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The Road by John Hillcoat

The Road by John Hillcoat

This is a very atmospheric, visually powerful movie. Too bad it has no story whatsoever. Let me explain.

Of course, “road movies” as a genre quite often don’t have a story in the traditional sense, except that someone goes from one place to another. But if you look real hard you can see that there are huge amounts of story; they’re either following the structure of epic journeys (like Homer’s Odyssey) and medieval quests (like Wolfram von Eschenbach’s Parzival) to restore a balance in the world (Storytelling 101), or the various forms of the Enlightenment-based Bildungsroman to achieve a balance of the mind (like Goethe’s Wilhelm Meisters Lehrjahre or Twain’s Huckleberry Finn). In modern road movies (among my favorites being Wild at Heart by David Lynch), the story mainly consists of character development.

[Note: Here Be Spoilers.]

And there you have it—or rather not. No character development at all occurs throughout the entire movie, throughout the entire journey. Several times, the father and the boy are at odds with each other over a defensive or retributive action the boy disapproves of, culminating in the boy’s questions whether they’re “still the good guys.” Whereby belonging to the “good guys” encompasses not wantonly killing people and, particularly, not eating people. Yes, this is the movie’s ethical scope in a nutshell. Of course, you don’t need character development for a story; many a terrific story revolves around challenges for the protagonist to stay true to herself or himself instead. But neither is this kind of fiction comfortably seated in the road movie genre, nor would it be applicable to the character of the father who doesn’t start out with the highest ethical standards to begin with. Nor would the “good guys” argument about not eating people suffice to sustain a two-hour movie, or anyone’s interest along the way.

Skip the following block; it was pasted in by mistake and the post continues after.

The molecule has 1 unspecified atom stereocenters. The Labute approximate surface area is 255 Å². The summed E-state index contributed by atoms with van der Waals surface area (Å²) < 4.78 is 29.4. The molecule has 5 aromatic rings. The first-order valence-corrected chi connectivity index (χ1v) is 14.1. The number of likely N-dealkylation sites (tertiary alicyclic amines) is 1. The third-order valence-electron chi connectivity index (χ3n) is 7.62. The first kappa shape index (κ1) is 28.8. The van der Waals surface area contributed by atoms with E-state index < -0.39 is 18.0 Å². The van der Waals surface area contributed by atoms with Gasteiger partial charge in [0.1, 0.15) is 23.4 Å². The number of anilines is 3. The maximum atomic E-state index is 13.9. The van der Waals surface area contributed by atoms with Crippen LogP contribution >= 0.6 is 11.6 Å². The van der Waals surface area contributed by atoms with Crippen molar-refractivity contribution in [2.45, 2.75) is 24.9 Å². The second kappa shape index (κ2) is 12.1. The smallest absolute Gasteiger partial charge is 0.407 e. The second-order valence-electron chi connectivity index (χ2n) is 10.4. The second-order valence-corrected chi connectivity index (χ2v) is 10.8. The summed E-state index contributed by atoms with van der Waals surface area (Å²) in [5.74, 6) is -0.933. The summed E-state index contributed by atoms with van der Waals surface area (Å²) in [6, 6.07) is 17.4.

What’s more, the premise feels somewhat contrived to get the action going. The unspecified cataclysmic event that had happened an equally unspecified number of years before torched the sky, killed all the animals, killed all plant life, and left the soil conveniently infertile to get the cannibalism thing going because, this is funny, way more humans nevertheless survived than would be able to fed themselves by scavenging alone.

Then there’s the psychological setting. As it turns out, the mother’s decision to commit suicide seems to be, in hindsight, the only sensible decision made throughout the movie (and the only character I could actually identify with), since this brew of concocted premises renders every other course of action effectively incomprehensible. But even if we let that go and say, okay, the psychological setting is weak, there’s still the sociological setting which—oh, wait—is utter bunk with a vengeance. Here, The Road finally fails big time: all the bad guys team up to launch their grisly human farming operations and terrorize the survivors, with a hearty appetite especially for tasty children, while all the “good guys” are “lone wolves” who even fight and kill each other. The latter is not what humans do. On the contrary: our survival as a species, early on, very much depended on our evolved capacity to team up: not only to survive in a hostile environment, but also and especially to counter and prevent this kind of predatory intra-species behavior.

Add to that a cheesy ending with a dog. But the movie had nice pictures and a very doomish, post-nuclear atmosphere that made watching it worthwhile (if you like these kinds of things.)

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The Road, USA 2009.


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